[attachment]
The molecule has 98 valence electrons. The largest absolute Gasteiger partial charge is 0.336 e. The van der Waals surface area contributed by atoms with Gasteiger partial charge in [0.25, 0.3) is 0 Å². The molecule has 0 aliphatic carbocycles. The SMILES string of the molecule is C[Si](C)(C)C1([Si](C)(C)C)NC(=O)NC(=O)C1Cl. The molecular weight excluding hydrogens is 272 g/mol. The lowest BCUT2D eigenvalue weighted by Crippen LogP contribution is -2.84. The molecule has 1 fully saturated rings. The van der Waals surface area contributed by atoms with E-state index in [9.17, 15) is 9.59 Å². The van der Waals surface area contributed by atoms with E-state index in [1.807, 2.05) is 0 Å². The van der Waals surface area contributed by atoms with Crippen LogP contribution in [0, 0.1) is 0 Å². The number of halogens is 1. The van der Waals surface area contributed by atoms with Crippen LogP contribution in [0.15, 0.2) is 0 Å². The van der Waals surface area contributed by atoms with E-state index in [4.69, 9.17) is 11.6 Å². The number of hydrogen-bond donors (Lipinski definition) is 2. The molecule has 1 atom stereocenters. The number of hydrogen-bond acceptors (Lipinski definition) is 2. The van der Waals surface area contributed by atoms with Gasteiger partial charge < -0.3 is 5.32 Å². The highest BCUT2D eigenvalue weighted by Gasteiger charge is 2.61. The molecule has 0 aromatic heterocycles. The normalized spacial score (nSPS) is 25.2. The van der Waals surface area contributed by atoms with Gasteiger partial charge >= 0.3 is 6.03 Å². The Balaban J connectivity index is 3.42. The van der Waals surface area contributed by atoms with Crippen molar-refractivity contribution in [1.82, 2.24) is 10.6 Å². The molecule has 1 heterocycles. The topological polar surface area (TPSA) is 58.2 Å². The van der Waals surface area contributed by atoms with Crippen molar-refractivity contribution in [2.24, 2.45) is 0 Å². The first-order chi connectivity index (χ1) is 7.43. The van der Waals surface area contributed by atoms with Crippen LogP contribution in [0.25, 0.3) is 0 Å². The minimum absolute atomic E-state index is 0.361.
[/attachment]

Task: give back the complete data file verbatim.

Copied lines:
The molecule has 98 valence electrons. The largest absolute Gasteiger partial charge is 0.336 e. The van der Waals surface area contributed by atoms with Gasteiger partial charge in [0.25, 0.3) is 0 Å². The molecule has 0 aliphatic carbocycles. The SMILES string of the molecule is C[Si](C)(C)C1([Si](C)(C)C)NC(=O)NC(=O)C1Cl. The molecular weight excluding hydrogens is 272 g/mol. The lowest BCUT2D eigenvalue weighted by Crippen LogP contribution is -2.84. The molecule has 1 fully saturated rings. The van der Waals surface area contributed by atoms with E-state index in [9.17, 15) is 9.59 Å². The van der Waals surface area contributed by atoms with E-state index in [1.807, 2.05) is 0 Å². The van der Waals surface area contributed by atoms with Crippen LogP contribution in [0, 0.1) is 0 Å². The number of halogens is 1. The van der Waals surface area contributed by atoms with Crippen LogP contribution in [0.15, 0.2) is 0 Å². The van der Waals surface area contributed by atoms with E-state index in [4.69, 9.17) is 11.6 Å². The number of hydrogen-bond donors (Lipinski definition) is 2. The molecule has 1 atom stereocenters. The number of hydrogen-bond acceptors (Lipinski definition) is 2. The van der Waals surface area contributed by atoms with Gasteiger partial charge < -0.3 is 5.32 Å². The highest BCUT2D eigenvalue weighted by Gasteiger charge is 2.61. The molecule has 0 aromatic heterocycles. The normalized spacial score (nSPS) is 25.2. The van der Waals surface area contributed by atoms with Gasteiger partial charge >= 0.3 is 6.03 Å². The Balaban J connectivity index is 3.42. The van der Waals surface area contributed by atoms with Crippen molar-refractivity contribution in [1.82, 2.24) is 10.6 Å². The molecule has 1 heterocycles. The topological polar surface area (TPSA) is 58.2 Å². The van der Waals surface area contributed by atoms with Crippen molar-refractivity contribution in [2.24, 2.45) is 0 Å². The first-order chi connectivity index (χ1) is 7.43. The van der Waals surface area contributed by atoms with Crippen LogP contribution in [0.25, 0.3) is 0 Å². The minimum absolute atomic E-state index is 0.361.